Businesses join green movement

Businesses market their sustainability to stay competitive.

Tara Bannow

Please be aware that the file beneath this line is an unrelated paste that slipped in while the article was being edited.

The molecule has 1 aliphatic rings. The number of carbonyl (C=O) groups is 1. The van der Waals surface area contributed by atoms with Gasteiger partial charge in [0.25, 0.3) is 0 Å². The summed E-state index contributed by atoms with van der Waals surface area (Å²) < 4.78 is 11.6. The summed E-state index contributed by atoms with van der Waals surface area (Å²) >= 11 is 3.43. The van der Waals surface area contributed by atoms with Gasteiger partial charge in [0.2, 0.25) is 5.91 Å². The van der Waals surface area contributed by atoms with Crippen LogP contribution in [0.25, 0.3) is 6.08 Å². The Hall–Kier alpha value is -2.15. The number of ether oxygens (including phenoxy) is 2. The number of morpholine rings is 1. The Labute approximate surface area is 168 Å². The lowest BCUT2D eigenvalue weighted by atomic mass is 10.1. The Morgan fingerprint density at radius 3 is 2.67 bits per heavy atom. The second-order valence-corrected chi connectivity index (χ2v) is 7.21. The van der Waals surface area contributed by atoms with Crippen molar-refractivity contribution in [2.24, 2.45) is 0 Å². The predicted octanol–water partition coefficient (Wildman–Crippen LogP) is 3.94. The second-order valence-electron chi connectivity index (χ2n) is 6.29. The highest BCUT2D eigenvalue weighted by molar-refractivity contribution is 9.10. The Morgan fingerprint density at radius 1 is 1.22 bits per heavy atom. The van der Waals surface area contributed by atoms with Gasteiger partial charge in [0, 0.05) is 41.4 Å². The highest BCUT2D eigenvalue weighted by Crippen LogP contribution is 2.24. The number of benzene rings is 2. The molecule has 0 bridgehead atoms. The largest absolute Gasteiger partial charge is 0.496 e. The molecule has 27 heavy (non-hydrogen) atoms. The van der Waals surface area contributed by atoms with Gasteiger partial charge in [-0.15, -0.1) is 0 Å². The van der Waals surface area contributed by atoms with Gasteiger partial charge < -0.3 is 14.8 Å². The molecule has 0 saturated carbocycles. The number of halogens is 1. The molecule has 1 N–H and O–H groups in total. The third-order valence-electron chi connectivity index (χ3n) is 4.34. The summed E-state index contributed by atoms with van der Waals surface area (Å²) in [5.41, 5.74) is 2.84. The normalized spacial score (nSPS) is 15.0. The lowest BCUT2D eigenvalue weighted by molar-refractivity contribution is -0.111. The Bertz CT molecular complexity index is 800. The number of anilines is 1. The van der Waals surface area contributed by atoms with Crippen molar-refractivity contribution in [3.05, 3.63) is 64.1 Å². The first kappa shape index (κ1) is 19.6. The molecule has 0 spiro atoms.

With the message of being green infiltrating nearly every aspect of todayâÄôs culture, businesses are finding it necessary to maintain the status quo of sustainability to stay competitive. Whether their efforts are centered in genuine concern or public relations is irrelevant, some experts say. âÄúI donâÄôt think thereâÄôs an environmentalist out there who would say, âÄòThey did it for the wrong reasons, so they shouldnâÄôt be congratulated,âÄô âÄù said Chuck Laszewski, communications director at the Minnesota Center for Environmental Advocacy. âÄúWe donâÄôt really care about what the reason is for doing the environmentally friendly thing. We just want them to do it.âÄù Alfred Marcus, a professor in the Carlson School of Management, is on the front lines of this phenomenon. Demand for his course âÄúBusiness, the Natural Environment and the Global EconomyâÄù has skyrocketed in recent years âÄî a trend he attributes to the fact that everywhere students look, whether itâÄôs BusinessWeek or The Wall Street Journal, theyâÄôre bombarded with news about how companies are becoming more sustainable. âÄúItâÄôs on everybodyâÄôs mind,âÄù he said. âÄúItâÄôs happening âÄî and it should happen.âÄù In every aspect of the business world, emphasis has been placed on being sustainable. âÄúItâÄôs taken for granted now. ItâÄôs kind of expected,âÄù Marcus said. While Marcus said he realizes many of the students enrolled in his course are just looking to be more attractive in the job market, others are committed to finding solutions to pressing environmental problems. Whatever their motives, itâÄôs a good sign that individuals and companies are feeling pressure to, at the very least, put up a front that shows theyâÄôre concerned about the issues, Marcus said. âÄúThe fact that people even have to join the club is very significant,âÄù he said. Ten local businesses, including such giants as Best Buy and Piper Jaffray, are taking an active role in MarcusâÄô course by helping groups of students develop projects. Mark Schiller, energy analyst for Best Buy and University of Minnesota alumnus, is leading a group thatâÄôs focused on developing marketing strategies for Best BuyâÄôs in-store and international recycling programs. Businesses should go beyond the standard energy reduction programs and become leaders in their respective fields, Schiller said. For Best Buy, that means capitalizing on their extreme capacity to reduce e-waste, electronics that end up in landfills or shipped to another country. While this goes a long way toward reducing a companyâÄôs carbon footprint, it also has the synergistic effect of increasing economic competitiveness. âÄúWeâÄôre becoming one of the largest consumer recyclers in the United States,âÄù he said. âÄúFor that, weâÄôre going to drive a lot of people into our stores.âÄù While large corporations have found ways to capitalize on the green movement, other mom-and-pop companies began to sprout up, dedicating their entire business models around being green. âÄúThe owners of those shops came from an environmental background,âÄù Laszewski said. âÄúThey believe in doing whatever they can to help the planet, and this is just an extension of their moral beliefs.âÄù Green Darlene specializes in eco-friendly residential house cleaning through the use of non-acidic products that donâÄôt have the harsh chemicals of traditional cleaning products. The idea for the company came when David BearmanâÄôs wife, Cindy, was battling breast cancer and became sensitive to the harsh chemicals in the products they used. The company, which Bearman and his wife formed almost a year ago, is working with a group of students in MarcusâÄô course to develop marketing strategies. âÄúThere are many people that heard about being green and havenâÄôt experienced it,âÄù he said. âÄúWe come and clean their house and introduce them to the green movement. WeâÄôre hoping someday theyâÄôll adopt more practices of being green.âÄù While smaller companies like Green Darlene are looking to capitalize on a niche market, theyâÄôre coming at it as much from their hearts as their pocketbooks, Laszewski said. The environmental movement has gone through stages, Marcus said. In the 1970s, it was driven by government regulation. During the Reagan era, a voluntary movement arose, driven by both public relations and genuine concern, he said. Now, nearly every companyâÄôs advertising scheme is based around being environmentally friendly, Marcus said.